Join us on Friday 2nd February for our first meeting of 2024. We will hear about the events planned for the year ahead and be treated to an oral history video presentation of Redcliffe legend, Sharon Alback.
Sharon Alback is the principal of Sharon Alback Dance Centre and has been teaching dance in Redcliffe since 1954. Sharon’s mother, a dance pianist and Sylvia Curry started the Sylvena School of Dancing (now Sharon Alback Dance Centre) in 1952, and in 1957 Sharon, who had been teaching at the school took over. Since then she has taught dance to generations of dancers on the peninsula.
Come along on Friday and hear Sharon’s story, meet new friends and old and have a cuppa with us!
As we enter 2024, History Redcliffe would like to wish you a very Happy New Year!
The year ahead is already shaping up to be a big one for us with milestone events and commemorations. We’d love you to come on the journey with us. Stay tuned to our website and social media for all the news and events that we have to offer.
It is with great regret that we share the sad news of the passing of our dear friend, James Houghton. It was James who, in 1967, placed an advertisement in the Redcliffe Herald asking for a public meeting for anyone interested in starting a group dedicated to the history of Redcliffe. That became the Redcliffe Historical Society, now known as History Redcliffe.
Over the years, his commitment to the Redcliffe community has been unwavering. His dedication to History Redcliffe and his friendship will be greatly missed. Vale James.
The Houghton Family has requested that donations be made to History Redcliffe in lieu of flowers. We are honoured and humbled by this request. If you wish to make a donation, our bank details are: Account Name: Redcliffe Historical Society Inc BSB: 633-000 A/C: 157501610 Ref: James Tribute
Do you remember World Expo ’88? How about the incredible landscaping?
Our guest speaker for today’s meeting (2pm at the Redcliffe Library Meeting Room) is Lawrie Smith AM who was the Landscape Director for Expo ’88. Come along today and hear Lawrie talk about his recollections of Redcliffe and his involvement with the iconic and memorable Expo ’88.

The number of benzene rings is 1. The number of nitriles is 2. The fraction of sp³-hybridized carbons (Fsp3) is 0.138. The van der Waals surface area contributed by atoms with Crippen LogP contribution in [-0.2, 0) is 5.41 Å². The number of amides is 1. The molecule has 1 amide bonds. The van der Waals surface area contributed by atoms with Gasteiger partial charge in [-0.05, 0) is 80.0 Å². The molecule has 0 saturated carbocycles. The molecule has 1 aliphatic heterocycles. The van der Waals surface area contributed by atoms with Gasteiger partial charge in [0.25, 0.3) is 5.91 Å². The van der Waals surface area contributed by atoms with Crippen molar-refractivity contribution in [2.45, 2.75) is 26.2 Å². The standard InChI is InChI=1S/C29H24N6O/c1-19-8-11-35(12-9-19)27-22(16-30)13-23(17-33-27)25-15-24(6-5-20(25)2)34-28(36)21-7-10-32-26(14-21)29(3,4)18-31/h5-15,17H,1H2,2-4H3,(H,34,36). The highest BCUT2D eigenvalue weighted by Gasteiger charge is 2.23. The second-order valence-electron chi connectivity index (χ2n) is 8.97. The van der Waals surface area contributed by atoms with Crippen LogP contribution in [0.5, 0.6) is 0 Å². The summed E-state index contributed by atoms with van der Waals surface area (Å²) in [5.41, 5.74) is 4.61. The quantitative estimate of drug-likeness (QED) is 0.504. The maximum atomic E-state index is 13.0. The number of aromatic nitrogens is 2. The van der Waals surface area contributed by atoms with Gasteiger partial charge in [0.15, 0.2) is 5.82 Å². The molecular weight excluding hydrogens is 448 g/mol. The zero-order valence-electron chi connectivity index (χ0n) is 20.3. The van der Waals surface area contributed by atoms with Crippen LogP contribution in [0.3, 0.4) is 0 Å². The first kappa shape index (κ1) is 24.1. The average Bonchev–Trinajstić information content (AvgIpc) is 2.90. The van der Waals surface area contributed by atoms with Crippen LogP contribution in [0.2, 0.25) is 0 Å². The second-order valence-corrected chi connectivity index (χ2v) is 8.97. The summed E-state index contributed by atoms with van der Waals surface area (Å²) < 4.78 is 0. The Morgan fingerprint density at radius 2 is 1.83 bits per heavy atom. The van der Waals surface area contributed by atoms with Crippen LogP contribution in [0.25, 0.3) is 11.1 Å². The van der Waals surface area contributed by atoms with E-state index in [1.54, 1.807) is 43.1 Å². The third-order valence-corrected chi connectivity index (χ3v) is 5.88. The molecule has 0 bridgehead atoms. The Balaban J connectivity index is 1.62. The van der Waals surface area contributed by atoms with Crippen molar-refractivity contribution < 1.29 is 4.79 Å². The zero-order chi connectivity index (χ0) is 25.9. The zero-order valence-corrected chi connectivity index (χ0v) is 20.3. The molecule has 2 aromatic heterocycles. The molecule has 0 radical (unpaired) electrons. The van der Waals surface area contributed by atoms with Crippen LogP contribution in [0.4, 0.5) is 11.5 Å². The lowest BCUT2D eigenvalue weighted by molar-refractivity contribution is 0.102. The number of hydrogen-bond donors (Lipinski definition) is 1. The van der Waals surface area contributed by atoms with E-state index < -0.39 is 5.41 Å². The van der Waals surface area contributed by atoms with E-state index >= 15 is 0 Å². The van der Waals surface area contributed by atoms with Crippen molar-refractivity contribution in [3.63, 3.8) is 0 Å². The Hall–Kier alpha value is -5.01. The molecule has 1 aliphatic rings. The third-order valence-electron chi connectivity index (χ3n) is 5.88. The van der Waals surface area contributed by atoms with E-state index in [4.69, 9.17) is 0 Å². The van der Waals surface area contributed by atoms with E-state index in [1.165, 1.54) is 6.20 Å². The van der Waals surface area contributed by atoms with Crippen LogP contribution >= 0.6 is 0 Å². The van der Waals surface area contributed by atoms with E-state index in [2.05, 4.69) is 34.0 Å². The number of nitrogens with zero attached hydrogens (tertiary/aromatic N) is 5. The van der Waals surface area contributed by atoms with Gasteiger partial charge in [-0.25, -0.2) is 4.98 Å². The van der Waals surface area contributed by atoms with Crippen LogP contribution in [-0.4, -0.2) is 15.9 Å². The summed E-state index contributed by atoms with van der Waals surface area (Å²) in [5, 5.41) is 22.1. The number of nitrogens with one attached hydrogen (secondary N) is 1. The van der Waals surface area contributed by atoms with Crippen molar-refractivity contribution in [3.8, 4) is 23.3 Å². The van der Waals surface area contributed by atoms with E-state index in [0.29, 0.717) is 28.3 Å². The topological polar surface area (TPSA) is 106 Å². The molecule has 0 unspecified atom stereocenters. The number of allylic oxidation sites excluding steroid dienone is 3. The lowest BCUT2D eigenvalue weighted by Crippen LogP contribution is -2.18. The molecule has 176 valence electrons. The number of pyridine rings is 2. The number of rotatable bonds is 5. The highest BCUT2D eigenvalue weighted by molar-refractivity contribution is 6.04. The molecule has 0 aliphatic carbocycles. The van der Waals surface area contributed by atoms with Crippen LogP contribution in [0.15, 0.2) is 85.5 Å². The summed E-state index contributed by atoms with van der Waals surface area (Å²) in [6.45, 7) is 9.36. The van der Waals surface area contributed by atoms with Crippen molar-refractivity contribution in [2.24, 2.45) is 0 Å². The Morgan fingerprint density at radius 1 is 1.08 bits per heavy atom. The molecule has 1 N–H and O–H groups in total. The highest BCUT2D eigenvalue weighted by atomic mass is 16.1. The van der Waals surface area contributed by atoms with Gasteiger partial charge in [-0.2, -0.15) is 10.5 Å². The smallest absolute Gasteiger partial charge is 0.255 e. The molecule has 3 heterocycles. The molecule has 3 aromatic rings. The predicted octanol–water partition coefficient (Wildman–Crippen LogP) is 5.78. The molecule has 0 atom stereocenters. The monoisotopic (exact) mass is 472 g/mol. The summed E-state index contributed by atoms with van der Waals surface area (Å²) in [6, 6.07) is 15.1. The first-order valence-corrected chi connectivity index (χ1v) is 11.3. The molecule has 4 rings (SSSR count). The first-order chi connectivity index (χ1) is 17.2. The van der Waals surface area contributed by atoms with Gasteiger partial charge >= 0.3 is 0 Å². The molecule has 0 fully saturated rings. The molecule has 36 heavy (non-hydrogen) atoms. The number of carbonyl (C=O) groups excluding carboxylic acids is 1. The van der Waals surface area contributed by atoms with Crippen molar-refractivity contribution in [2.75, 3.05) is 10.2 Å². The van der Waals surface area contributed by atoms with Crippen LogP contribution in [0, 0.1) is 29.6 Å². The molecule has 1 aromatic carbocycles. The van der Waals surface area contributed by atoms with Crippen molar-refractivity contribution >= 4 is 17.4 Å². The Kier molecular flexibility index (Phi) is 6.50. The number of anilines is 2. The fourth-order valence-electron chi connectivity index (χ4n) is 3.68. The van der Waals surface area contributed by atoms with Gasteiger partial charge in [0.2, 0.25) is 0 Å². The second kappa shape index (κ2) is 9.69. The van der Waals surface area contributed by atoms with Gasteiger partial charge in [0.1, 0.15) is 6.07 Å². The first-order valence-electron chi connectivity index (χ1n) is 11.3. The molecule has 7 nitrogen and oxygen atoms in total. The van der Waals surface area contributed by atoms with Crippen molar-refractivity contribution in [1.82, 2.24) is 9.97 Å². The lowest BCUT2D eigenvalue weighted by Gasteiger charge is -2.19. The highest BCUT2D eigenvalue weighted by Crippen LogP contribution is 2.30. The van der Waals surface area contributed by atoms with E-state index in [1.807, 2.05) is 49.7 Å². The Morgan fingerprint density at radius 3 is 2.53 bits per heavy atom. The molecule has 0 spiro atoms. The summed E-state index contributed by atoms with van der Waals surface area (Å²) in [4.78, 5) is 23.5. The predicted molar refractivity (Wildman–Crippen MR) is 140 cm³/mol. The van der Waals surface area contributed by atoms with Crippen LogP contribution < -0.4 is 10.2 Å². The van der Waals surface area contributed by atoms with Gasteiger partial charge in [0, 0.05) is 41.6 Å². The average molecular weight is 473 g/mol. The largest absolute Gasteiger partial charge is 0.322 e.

In mid-September 1824, Lieutenant Henry Miller landed the brig, Amity, on the shores of Redcliffe Peninsula in the Gubbi Gubbi nation and established the First European Settlement in Queensland.
We are currently planning the ways in which we will mark the 200th anniversary of this historic event.
History Redcliffe is proud to be working with the Royal Historical Society of Queensland and Bribie Island Historical Society to present a one day conference on Saturday 7th September 2024 to commemorate the bicentenary of the Moreton Bay penal colony.
History Redcliffe is also planning an event for the following Saturday (14th September 2024). This will be a family-friendly event taking place in the Redcliffe Museum precinct. More details will be available as planning is well underway.
Join us this Friday (6th October) to hear author Brian J. Bassett talk about his book Blood, Sweat & Fears: true stories of Aussies in Africa. Stay on for our monthly meeting and maybe make a new friend or two over a cuppa and a snack.
We look forward to seeing you at 2pm Friday 6th October at the Redcliffe Library Meeting Room!
The Management Committee of History Redcliffe (Redcliffe Historical Society Inc.) requests your presence at the Annual General Meeting to be held at Redcliffe Library Meeting Room on Friday 4th August 2023.
After the AGM, afternoon tea will be served. All financial members are entitled to vote for the nominated committee candidates to be appointed to the 2023/24 History Redcliffe Management Committee.
During the meeting we will be screening Fishing with Ted. Ted Clayton’s fishing stories are told by William McInnes.
Matthew Flinders, the first English explorer to enter Moreton Bay, arrived on the morning of 16th July 1799 and after landing on the southern end of Bribie Island, he sailed southwards and anchored several miles off the Peninsula before landing at Woody Point on 17th July…that’s 224 years ago to this day!
See Flinders chart on the monument in the front garden at the Redcliffe Museum.